Reaction against Russia’s invasion of Ukraine is the height of double standards in football


    In recent times, football has never been involved in political matters as much as it has been in the war between Russia and Ukraine. This has made many cry out against double standards in football.

    Recall that since Thursday, February 24, 2022, when the president of Russia Vladimir Putin ordered the Russian troops to invade Ukraine, there have been a series of outcry against the action.

    Due to the intensity of the ongoing invasion which has killed numerous people in Ukraine, the world football governing body, FIFA, has placed a temporary ban on Russia’s national teams and the country’s club sides.

    UEFA also followed suit by banning the country’s national teams and club sides until the country withdraws its troops from its neighboring east European country.

    Besides the sanctions from FIFA and UEFA, billionaires from Russia who have investments in football like Roman Abramovich and Alisher Usmanov have had to lose their investments due to the ongoing invasion.

    To further prove the double standards in football, FIFA has approved any form of support for Ukraine during football games. This used to be a punishable offense long before Russia invaded Ukraine.

    Recall that Egyptian footballer Mohamed Aboutrika had to be punished for displaying a message during a game in 2008 in support of war-torn Palestine.

    Then, Israel was said to be killing civilians in the country including children and Aboutrika had to use football to call the attention of the world to it but had to be sanctioned for it. The excuse from football bodies was that Aboutrika mixed politics with football.

    Also, when Mesut Ozil was at Arsenal between 2013 and 2021, the German footballer suffered a series of backlash from the club and its sponsors for urging China to end its genocide on Uyghur Muslims.

    The fact that Ozil called on China to end their mass killing of Uyghur Muslims frustrated his career at Arsenal until he was forced to leave the club for Turkish side Fenerbahce on a free transfer on January 25, 2021.

    Aside from the aforementioned, there have been wars and invasions in Africa and the Middle East by western powers but FIFA and UEFA have never directly reacted against the plights of war-torn countries outside Europe.

    The argument against the double standards in football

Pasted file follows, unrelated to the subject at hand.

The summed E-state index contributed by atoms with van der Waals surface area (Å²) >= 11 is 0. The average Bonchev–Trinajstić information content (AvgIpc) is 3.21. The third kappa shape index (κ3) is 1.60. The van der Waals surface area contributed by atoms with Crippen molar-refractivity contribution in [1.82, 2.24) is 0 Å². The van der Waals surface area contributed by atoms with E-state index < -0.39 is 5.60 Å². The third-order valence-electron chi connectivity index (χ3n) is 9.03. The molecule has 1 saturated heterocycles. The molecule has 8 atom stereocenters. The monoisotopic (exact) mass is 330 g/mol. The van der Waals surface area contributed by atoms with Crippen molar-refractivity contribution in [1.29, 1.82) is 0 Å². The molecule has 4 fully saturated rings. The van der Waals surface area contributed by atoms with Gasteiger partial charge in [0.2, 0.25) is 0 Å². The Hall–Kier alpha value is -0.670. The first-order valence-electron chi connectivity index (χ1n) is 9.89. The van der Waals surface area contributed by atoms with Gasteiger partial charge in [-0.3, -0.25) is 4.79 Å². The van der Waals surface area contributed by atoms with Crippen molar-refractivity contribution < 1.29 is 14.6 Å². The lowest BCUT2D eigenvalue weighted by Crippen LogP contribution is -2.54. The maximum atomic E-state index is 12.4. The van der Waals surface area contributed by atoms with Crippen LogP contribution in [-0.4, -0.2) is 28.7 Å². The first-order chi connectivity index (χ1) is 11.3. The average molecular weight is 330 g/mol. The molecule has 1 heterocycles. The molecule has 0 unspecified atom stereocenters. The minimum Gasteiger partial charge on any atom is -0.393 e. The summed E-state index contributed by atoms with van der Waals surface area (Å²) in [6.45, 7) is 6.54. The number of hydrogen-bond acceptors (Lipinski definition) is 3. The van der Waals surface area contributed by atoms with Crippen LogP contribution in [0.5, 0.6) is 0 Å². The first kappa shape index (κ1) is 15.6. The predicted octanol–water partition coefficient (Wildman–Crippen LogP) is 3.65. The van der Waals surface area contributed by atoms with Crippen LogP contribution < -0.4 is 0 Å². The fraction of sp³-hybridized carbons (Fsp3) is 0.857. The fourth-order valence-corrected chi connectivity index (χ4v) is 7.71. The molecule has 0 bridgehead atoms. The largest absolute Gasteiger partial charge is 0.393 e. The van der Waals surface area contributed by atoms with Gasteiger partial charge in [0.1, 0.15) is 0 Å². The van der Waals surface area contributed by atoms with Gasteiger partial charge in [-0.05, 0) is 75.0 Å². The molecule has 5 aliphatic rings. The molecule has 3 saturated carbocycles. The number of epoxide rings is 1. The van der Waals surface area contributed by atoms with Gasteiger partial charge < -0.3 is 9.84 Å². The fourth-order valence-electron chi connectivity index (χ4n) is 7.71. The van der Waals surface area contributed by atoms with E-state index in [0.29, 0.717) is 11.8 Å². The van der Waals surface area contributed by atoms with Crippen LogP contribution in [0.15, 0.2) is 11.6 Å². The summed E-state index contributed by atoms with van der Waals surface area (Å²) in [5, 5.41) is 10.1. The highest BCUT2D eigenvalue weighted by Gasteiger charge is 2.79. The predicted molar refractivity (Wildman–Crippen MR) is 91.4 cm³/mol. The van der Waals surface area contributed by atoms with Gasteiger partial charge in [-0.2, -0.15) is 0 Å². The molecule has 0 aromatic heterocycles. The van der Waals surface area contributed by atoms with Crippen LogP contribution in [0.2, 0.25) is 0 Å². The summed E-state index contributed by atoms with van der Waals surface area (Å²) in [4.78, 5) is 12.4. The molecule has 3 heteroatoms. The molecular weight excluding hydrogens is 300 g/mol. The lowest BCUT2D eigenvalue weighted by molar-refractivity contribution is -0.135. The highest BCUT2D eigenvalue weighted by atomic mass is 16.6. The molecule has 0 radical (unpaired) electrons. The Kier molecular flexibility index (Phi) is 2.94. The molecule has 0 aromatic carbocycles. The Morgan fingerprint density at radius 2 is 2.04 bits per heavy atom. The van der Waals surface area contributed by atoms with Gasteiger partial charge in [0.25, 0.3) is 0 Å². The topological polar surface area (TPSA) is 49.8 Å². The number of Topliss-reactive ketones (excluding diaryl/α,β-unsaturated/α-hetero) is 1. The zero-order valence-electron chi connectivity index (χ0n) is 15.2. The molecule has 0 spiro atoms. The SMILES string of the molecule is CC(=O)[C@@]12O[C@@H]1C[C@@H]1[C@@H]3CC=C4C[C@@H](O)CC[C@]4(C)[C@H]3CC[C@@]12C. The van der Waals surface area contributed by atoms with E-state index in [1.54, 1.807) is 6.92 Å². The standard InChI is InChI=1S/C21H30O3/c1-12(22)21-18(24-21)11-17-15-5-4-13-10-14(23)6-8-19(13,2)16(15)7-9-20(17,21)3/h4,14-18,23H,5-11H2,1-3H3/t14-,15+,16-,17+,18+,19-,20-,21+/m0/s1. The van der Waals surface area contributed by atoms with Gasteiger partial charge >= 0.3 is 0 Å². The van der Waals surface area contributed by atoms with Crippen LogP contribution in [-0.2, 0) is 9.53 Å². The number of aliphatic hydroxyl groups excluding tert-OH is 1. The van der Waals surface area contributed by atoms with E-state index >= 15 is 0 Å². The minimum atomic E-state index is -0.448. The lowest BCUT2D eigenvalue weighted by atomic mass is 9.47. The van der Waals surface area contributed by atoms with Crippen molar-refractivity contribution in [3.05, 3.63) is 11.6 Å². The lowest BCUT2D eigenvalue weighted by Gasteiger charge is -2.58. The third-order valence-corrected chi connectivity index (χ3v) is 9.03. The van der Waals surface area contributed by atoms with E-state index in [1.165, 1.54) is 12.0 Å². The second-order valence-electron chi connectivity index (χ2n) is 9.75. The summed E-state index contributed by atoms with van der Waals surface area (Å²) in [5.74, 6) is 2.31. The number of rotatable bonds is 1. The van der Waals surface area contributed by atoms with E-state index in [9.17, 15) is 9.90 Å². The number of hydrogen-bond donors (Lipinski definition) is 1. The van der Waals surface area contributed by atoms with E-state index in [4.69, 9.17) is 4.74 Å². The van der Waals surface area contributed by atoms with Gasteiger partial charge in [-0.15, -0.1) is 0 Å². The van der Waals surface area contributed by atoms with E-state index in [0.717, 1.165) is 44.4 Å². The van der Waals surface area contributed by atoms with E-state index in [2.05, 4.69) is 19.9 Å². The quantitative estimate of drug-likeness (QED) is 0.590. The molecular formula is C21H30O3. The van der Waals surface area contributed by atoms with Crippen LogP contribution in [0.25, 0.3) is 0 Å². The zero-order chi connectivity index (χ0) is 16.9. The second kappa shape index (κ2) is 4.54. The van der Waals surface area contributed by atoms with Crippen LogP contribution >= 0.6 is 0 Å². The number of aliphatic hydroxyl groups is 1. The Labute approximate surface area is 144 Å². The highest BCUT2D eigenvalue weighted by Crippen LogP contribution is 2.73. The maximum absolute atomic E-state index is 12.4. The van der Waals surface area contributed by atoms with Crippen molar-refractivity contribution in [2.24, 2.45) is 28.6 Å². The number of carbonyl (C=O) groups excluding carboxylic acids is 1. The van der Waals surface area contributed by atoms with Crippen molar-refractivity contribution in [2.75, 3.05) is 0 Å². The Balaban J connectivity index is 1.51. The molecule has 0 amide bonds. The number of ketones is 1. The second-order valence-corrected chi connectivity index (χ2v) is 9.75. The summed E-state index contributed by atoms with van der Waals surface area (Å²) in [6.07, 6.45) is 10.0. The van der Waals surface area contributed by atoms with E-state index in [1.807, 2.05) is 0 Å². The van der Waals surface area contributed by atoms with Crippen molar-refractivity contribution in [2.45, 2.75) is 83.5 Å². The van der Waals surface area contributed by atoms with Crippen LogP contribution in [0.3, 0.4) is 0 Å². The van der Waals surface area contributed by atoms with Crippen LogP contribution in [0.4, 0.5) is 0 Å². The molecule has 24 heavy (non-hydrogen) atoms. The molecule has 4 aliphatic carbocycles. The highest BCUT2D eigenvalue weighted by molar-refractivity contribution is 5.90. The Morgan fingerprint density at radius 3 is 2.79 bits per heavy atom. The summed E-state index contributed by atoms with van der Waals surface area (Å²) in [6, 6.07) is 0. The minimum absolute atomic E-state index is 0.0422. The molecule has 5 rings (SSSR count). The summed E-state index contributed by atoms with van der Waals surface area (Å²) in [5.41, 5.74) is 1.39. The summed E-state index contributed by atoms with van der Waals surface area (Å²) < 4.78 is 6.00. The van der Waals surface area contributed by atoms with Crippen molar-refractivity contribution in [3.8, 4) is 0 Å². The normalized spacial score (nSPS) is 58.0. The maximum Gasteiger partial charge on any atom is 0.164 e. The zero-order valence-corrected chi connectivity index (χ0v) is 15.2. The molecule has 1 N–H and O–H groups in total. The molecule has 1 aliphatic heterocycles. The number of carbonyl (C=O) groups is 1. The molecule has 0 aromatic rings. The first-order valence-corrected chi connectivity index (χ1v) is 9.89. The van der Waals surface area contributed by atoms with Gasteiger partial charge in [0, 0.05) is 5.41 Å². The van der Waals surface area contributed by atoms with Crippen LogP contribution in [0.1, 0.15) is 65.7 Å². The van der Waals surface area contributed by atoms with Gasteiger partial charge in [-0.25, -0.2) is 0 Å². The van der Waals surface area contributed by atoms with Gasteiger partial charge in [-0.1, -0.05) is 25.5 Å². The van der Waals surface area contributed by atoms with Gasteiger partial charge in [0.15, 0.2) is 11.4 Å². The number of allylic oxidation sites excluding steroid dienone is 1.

Photo credit: @Africa4Pal

    Former Egyptian footballer Mohamed Aboutrika who was punished for showing support to the plight of the people of Gaza in 2008, has insisted that FIFA confirmed its double standards for banning Russians from football after invading Ukraine but did not ban Israel for invading Palestine.

    “The decision to suspend Russian clubs and teams from all competitions must be accompanied by a ban on those affiliated with Israel,” Aboutrika told Quds News on Monday. “(Israel) has been killing children and women in Palestine for years. You’re using double standards.”

    In the same vein, when Russia captain Artem Dzyuba replied to Ukraine’s Vitaliy Mykolenko who criticized Russian footballers for not speaking out against the ongoing invasion of Ukraine, Dzyuba noted the alarming double standards in football.

    He said: “I am against double standards. Why are some allowed everything, but we are blamed for everything? Why does everyone always say that sport is apolitical, but with the first opportunity, when it concerns Russia, this principle is absolutely forgotten?”

    Also, Turkish footballer, Aykut Demir who refused to wear a t-shirt supporting Ukraine amid the invasion of the country by the Russian military revealed that he decided not to wear the shirt because it was not made for the people dying in the middle east.

    He believes that the attention and support against the war in Ukraine confirmed that there are double standards in football.

    He said: “Thousands of people die every day in the Middle East (conflict). They are silent about it, but suddenly do this when something similar is happening in Europe.”


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